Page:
Make It Right Foundation

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Make It Right Foundation
Make It Right Foundation.png
Foundation's Logo
Founded December 2007 (2007-12)
Founder Brad Pitt
Type 501(c)(3) charitable organization
26-0723027
Area served
New Orleans, LA
Newark, NJ
Kansas City, MO
Revenue
Increase US $11,921,161[1]
Expenses negative increase US $9,646,135[1]
Employees
24
Mission To be a catalyst for the redevelopment of the Lower 9th Ward, by building a neighborhood with safe and healthy homes inspired by Cradle to Cradle thinking with an emphasis on a high quality of design, while preserving the spirit of the community's culture.[2]
Website makeitright.org

The Make It Right Foundation is a non-profit foundation founded by Brad Pitt in 2007. The foundation was established to aid in the environmentally friendly rebuilding of New Orleans' Lower 9th Ward after Hurricane Katrina. The organization is currently working in New Orleans, LA, Newark, NJ and Kansas City, MO.[3]

Organization Overview[edit]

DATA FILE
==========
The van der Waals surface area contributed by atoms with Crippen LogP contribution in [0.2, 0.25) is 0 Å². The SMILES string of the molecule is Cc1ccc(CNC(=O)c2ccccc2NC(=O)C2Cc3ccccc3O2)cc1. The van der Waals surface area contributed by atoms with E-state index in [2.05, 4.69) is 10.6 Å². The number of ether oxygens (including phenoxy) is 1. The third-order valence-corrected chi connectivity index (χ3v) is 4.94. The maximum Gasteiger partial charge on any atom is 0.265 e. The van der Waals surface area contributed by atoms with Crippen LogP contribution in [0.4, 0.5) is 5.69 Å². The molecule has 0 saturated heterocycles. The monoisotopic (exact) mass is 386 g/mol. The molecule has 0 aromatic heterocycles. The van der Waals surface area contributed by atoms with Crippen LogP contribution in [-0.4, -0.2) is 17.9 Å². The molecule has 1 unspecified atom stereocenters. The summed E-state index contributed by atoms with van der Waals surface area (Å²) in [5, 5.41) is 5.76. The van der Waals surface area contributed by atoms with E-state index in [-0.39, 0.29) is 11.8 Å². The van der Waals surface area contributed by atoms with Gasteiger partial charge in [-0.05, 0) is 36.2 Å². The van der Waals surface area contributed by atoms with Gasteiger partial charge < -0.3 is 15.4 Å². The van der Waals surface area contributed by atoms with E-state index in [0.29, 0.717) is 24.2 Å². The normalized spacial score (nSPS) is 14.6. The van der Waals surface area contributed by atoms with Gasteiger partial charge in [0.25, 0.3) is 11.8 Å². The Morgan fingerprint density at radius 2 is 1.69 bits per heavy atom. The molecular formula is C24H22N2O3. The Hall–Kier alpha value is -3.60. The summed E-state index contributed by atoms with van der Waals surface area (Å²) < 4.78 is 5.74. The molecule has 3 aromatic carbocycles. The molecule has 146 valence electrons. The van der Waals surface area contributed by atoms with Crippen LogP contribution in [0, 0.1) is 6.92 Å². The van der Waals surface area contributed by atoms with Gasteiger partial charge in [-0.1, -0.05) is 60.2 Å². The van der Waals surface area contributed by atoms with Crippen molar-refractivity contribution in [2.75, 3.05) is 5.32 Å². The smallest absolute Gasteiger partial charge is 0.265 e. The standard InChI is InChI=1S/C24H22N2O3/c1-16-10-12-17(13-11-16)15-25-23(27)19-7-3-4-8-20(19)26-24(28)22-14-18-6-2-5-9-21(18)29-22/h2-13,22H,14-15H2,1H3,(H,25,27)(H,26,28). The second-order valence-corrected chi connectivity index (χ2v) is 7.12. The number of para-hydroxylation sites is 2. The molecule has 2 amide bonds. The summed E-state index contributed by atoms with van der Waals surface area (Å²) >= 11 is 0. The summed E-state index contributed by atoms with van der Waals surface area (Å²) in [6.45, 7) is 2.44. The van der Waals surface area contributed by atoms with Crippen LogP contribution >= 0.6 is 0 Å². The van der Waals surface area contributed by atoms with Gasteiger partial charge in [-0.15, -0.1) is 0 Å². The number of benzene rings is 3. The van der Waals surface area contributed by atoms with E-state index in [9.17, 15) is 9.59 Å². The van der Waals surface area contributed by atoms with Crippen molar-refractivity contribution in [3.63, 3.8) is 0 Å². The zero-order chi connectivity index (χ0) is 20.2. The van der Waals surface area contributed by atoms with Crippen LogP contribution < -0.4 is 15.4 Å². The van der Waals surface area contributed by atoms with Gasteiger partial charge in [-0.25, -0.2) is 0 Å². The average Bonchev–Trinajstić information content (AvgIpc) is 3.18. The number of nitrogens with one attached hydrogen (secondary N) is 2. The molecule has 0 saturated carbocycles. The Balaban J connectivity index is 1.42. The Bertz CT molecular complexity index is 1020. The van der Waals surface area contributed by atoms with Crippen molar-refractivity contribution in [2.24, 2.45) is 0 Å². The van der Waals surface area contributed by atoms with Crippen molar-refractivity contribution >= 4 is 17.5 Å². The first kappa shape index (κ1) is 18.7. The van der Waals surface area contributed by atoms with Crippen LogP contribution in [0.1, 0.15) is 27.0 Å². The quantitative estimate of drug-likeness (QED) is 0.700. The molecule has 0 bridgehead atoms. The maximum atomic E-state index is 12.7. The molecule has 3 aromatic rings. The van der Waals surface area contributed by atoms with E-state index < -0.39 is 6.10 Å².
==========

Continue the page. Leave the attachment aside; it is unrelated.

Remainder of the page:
Photographic portrait of Brad Pitt from Blake Nelson Boyd's "Louisiana Cereal".

In December 2006, Brad Pitt and William McDonough founded Make It Right to rebuild 150 safe, energy-efficient and affordable homes for families from New Orleans Lower 9th Ward who lost everything to Hurricane Katrina.[4][5] As of April 2013, Make It Right has completed 90 homes and is working to finish the remaining 60 homes. The homes in New Orleans were designed by world-renowned architects like Frank Gehry, David Adjaye and Shigeru Ban and each home is LEED Platinum certified by the USGBC. These houses are not typical of New Orleans with their angular shapes and colors from of every shade. Make it Right also implements the Cradle to Cradle method which means using material that can be reused and that are safe, renewable energy is utilized, safe drinking water, and improvement is continuous.

The Make it Right website uses the idea of Laboratory and Library to show how the materials, the construction, and the data available are certifiably green and will ultimately benefit the homeowner.

Some of the topics include:

  • Advanced Framing
  • Electrical Systems
  • Pervious Concrete
  • Paint
  • Solar Panels
  • Plumbing
  • Quality Control

These homes use 70% energy than a conventional home of the same size. It takes about $150,000 to build these homes with labor included. If the costs exceed the estimated price then the foundation covers the fee.[6] Each home gives the builder an idea of how to make the homes more affordable and better constructed.